Australian scientists have developed a blood test capable of saving millions of people around the world from going blind.
Researchers from Australian National University (ANU) on Wednesday revealed that their new blood test can detect patients at risk of dry age-related macular degeneration (AMD), a common disorder caused by damage to the macular that can cause blindness.
The team, led by Riccardo Natoli from ANU's John Curtin School of Medical Research, used a light model to study the deterioration of the retina's photoreceptor cells in the macular.
"The macular is the part of the retina that helps you see the grooves on your fingerprints. It is only 5.5 mm, so if an area equivalent to the size of a pin head starts dying - it renders you legally blind," Natoli said in a media release on Wednesday.
"Once that's lost, there is no repairing it.
"By looking at these photoreceptor molecules in the macular and understanding how they function, we will be able to early predict or diagnose a patient that is having systemic inflammatory responses.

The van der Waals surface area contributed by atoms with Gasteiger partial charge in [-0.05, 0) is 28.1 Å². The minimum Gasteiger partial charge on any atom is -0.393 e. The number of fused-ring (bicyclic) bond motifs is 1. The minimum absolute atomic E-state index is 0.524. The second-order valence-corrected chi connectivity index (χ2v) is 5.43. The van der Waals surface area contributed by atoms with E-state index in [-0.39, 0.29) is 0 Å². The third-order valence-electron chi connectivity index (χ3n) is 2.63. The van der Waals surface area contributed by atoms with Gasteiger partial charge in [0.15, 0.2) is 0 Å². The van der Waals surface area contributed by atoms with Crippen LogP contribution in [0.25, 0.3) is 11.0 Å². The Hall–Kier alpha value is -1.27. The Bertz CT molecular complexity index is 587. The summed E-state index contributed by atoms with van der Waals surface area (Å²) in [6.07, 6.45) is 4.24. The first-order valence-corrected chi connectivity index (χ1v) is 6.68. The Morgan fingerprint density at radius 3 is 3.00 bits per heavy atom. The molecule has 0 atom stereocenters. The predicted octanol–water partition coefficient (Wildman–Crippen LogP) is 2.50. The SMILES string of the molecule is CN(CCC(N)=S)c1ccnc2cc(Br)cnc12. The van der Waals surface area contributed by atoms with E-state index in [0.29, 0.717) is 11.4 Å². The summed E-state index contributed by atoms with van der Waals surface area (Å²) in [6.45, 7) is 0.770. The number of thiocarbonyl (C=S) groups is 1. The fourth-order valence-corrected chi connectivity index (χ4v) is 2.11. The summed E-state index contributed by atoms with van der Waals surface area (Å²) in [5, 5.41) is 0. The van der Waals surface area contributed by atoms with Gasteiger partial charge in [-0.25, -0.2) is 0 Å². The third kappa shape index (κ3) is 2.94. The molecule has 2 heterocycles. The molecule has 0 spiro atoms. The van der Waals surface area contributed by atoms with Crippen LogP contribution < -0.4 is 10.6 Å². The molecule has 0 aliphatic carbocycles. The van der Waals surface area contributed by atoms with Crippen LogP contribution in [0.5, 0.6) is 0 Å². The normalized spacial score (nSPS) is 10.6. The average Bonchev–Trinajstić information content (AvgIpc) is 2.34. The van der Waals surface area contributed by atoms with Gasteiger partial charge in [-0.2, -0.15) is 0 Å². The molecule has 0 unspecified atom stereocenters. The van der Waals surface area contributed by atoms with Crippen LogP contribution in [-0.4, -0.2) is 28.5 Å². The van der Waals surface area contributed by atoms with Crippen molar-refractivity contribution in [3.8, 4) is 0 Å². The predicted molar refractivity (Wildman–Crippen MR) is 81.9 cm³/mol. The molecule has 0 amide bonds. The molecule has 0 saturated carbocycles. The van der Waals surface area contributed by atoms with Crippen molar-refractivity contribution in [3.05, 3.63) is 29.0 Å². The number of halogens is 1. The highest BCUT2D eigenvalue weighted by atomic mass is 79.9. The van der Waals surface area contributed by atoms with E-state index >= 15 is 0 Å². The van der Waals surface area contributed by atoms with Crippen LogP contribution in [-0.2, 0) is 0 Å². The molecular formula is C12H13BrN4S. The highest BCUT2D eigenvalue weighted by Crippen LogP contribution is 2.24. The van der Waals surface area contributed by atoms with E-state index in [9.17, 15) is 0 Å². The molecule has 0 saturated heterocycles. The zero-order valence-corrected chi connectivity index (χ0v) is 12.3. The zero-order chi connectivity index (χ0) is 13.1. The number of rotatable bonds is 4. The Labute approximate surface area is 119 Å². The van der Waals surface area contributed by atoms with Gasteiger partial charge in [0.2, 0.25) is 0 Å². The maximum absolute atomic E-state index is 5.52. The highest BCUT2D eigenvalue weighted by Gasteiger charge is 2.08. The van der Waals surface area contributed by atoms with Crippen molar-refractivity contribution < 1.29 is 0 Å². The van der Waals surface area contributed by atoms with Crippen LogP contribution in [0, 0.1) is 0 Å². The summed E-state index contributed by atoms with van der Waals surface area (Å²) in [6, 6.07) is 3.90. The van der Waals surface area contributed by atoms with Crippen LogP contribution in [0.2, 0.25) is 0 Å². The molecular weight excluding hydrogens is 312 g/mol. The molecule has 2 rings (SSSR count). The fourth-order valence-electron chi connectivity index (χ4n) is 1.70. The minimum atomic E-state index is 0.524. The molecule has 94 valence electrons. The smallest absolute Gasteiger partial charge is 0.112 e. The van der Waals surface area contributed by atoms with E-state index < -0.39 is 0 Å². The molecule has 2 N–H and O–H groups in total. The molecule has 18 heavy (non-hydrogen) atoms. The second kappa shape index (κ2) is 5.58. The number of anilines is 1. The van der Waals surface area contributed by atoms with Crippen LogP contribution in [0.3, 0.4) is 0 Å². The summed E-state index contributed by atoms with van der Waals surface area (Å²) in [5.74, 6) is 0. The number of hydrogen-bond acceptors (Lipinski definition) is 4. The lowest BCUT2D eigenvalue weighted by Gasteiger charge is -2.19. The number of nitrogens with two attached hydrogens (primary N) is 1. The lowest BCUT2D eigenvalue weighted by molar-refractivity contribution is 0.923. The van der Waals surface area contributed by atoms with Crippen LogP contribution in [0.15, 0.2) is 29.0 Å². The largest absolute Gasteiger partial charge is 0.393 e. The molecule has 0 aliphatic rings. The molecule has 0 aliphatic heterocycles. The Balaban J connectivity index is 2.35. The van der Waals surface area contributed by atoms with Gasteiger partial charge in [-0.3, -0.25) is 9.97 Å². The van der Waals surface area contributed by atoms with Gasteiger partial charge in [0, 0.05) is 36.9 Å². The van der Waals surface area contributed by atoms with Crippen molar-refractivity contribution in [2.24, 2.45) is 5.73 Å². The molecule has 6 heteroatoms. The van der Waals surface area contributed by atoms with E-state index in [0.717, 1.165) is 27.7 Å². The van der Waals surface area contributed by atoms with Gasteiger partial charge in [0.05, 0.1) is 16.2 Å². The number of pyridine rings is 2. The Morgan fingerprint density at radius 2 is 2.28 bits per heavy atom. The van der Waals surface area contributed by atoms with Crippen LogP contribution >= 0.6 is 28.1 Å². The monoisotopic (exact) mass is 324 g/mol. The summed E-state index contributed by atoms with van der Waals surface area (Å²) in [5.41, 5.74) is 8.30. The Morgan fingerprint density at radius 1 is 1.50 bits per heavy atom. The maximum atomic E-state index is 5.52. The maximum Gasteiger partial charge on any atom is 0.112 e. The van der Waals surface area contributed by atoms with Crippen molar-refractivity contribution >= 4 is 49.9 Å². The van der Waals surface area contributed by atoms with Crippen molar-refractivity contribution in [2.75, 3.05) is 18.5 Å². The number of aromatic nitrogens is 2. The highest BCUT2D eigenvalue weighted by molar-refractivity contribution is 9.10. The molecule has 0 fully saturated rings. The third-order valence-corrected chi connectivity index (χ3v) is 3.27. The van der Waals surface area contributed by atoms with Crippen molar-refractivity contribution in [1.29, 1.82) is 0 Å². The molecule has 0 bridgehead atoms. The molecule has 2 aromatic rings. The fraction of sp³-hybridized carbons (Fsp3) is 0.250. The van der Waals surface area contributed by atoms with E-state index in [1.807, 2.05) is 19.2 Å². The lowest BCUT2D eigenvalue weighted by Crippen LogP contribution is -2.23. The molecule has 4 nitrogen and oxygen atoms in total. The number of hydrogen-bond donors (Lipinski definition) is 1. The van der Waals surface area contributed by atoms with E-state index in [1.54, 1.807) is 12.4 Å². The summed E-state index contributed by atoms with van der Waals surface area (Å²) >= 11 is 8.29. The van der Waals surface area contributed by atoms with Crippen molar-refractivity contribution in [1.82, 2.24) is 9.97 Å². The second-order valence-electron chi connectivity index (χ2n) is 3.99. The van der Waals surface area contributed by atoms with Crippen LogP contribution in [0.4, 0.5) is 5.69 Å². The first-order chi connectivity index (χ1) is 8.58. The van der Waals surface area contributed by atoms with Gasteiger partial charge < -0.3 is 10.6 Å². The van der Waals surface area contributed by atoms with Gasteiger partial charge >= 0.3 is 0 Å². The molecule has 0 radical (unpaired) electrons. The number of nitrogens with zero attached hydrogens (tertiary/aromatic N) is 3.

"Combined with predisposition genetic information, we hope to be able to predict people who are at high risk and start treating before the disease presentation even eventuates."
Current detection methods can take years to detect AMD, by which time the damage is often irreversible.
AMD can be treated with either vitamins and minerals or surgery if it is detected early enough.
"The detection mechanisms we currently have for dry AMD happen too late," Natoli said.
"Once dry AMD starts there is a threshold tipping point and once a patient gets over that point there is nothing that can be done to save their sight.
"By the diagnosis stage, you look at the back of the eye and you already see that photoreceptors, the light sensing cells of the eye, are starting to die."